While wireless charging is pretty much in its early stages, the technology is evolving rapidly and is anticipated to take over in the next few years.
A wireless charger works by creating a magnetic field that your smartphone or other device absorbs to gain energy. When you place your device on a wireless charging pad, a built-in coil in your device receives and “harvests” energy from the magnetic field, using it to power the battery.
Qi – pronounced as “chee” is the main wireless standard. It is the standard we’ll be primarily talking about in this article.
That said, is wireless charging fast? If so, how fast can it be?
Read on to find out.
Just How Fast is Wireless Charging Right Now?
Qi offers two specifications for charging mobile phones: Basic Power Profile (BPP) and Extended Power Profile (EPP).
These profiles increase power transfer to 15 watts without wasting the extra electricity as heat. That means the built-in coil inside your devices gets a 300 percent power boost and can therefore recharge your phone faster without overheating.
While the two profiles are technically different, EPP wireless charging is faster than BPP. And, because Qi is an open standard, EPP can be customized to support even faster charging.
Still, your kind of smartphone and its wattage can significantly impact how fast and efficiently a wireless charger can ramp up your device.
For instance, pairing a wireless charger with a fast charge-enabled phone can recharge your device to about 50 percent in 30 minutes or a full charge in 90 minutes.
Even though this is relatively slower than wired charging, it is significantly faster than it used to be a while ago.
What’s it With the Wattage?
Wattage is the overall measurement of power that flows through your charger.
While you’d expect a high wattage charger to recharge your phone faster, that isn’t necessarily true. In some situations, you’re better off with a 10-watt wireless charge instead of a 15-watt model.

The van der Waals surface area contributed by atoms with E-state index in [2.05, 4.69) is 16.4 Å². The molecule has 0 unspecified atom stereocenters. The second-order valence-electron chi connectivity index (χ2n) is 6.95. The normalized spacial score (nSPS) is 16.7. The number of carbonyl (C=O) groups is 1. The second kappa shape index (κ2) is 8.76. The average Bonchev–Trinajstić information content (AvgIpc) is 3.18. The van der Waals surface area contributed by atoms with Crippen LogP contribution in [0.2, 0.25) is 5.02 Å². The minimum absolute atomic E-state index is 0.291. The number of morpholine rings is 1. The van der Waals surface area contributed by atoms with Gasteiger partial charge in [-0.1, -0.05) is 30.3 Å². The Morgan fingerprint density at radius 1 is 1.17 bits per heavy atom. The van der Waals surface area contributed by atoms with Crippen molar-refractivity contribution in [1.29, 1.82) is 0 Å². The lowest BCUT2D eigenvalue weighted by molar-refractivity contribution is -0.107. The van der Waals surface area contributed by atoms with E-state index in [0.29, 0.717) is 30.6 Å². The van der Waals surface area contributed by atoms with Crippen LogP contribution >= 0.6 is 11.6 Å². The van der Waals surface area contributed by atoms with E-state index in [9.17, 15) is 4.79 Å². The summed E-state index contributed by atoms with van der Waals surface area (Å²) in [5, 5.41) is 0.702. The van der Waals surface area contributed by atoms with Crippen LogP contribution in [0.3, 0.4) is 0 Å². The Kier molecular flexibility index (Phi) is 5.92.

So, when shopping for a wireless charger, you need to look beyond the wattage. You should also consider your phone power capability and how you plan to use the charger.
Ideally, 10 watts is all you need to get the fastest possible wireless charge out of your devices. That goes for phones like LG G7 ThinQ, Samsung Galaxy devices, and Pixel 3. Meanwhile, iPhones are currently capped at 7.5 watts, even though you can buy a future-proof charge for your Apple devices.
So, whether you buy a 10 watt or a 15-watt version, the charger will automatically adjust to the maximum power output that your phone can handle, which in most cases is lower than 10 watts.
What Types of Wireless Chargers Do We Have Now?
There are two main types of wireless chargers. The choice of one version over the other depends on whether you have an iPhone or an Android smartphone.
To wirelessly charge your iPhone, you simply need to place it on a wireless charging pad connected to the power. Your phone will begin to charge automatically.
If the connection keeps going and out, you can consider taking off your phone’s case so the backrests directly on the wireless charger.
Better yet, you can use the UGREEN 10W Qi wireless charging pad. This charger supports charging through the rubber, plastic, and TPU protective case under 5mm thickness. In addition, it comes with anti-rubber rings on each side to ensure that your phone stays in place during charging.
Wireless charging for Android follows the same procedure described above. All you need is to get a high-quality charger like the max wireless charger for Android phones.
4 Useful Tips to Maximize Your Wireless Charging Speed
While your phone wattage plays a significant role in determining how fast a wireless charger can be, you can speed up the charging experience by doing the following:
Excess heat negatively affects wireless charging because the amount of power going into the battery reduces as the temperature increases.
Temperatures above 30 degrees Celsius can significantly slow down wireless charging. Extreme temperatures can stop charging altogether.
So, use a wireless charger designed to reduce heat-buildup and keep the charging environment at a temperature no more than 30 degrees Celsius.
Turn on Flight Mode While Charging
It would be best to power off your phone or put it in flight mode when charging wirelessly. If you have to use it, do so sparingly. The less power your device consumes during charging, the less power it requires from the external power source.
Close Background Apps
If you must use any app, you should close any app running up to speed up wireless charging. Most apps remain active in the background when you exit them and keep consuming power to maintain their basic operation.
In addition, make sure that you delete less useful apps and clear your cache regularly.
Turn Off Display While Charging
Turning off your phone’s display can increase charging speed by up to 80% than when the display is on.
The Bottom Line
Wireless charging is taking off, and with more and more manufacturers getting on board, it’s only a matter of time before it outstrips universal wired charging standards.
Modern wireless charging promises blazing fast speeds, at least in the proprietary space.
Meanwhile, you can leverage current wireless charging speeds by choosing a charger that matches your phone’s wattage capacity.
Which wireless charger are you using? How are the speeds?
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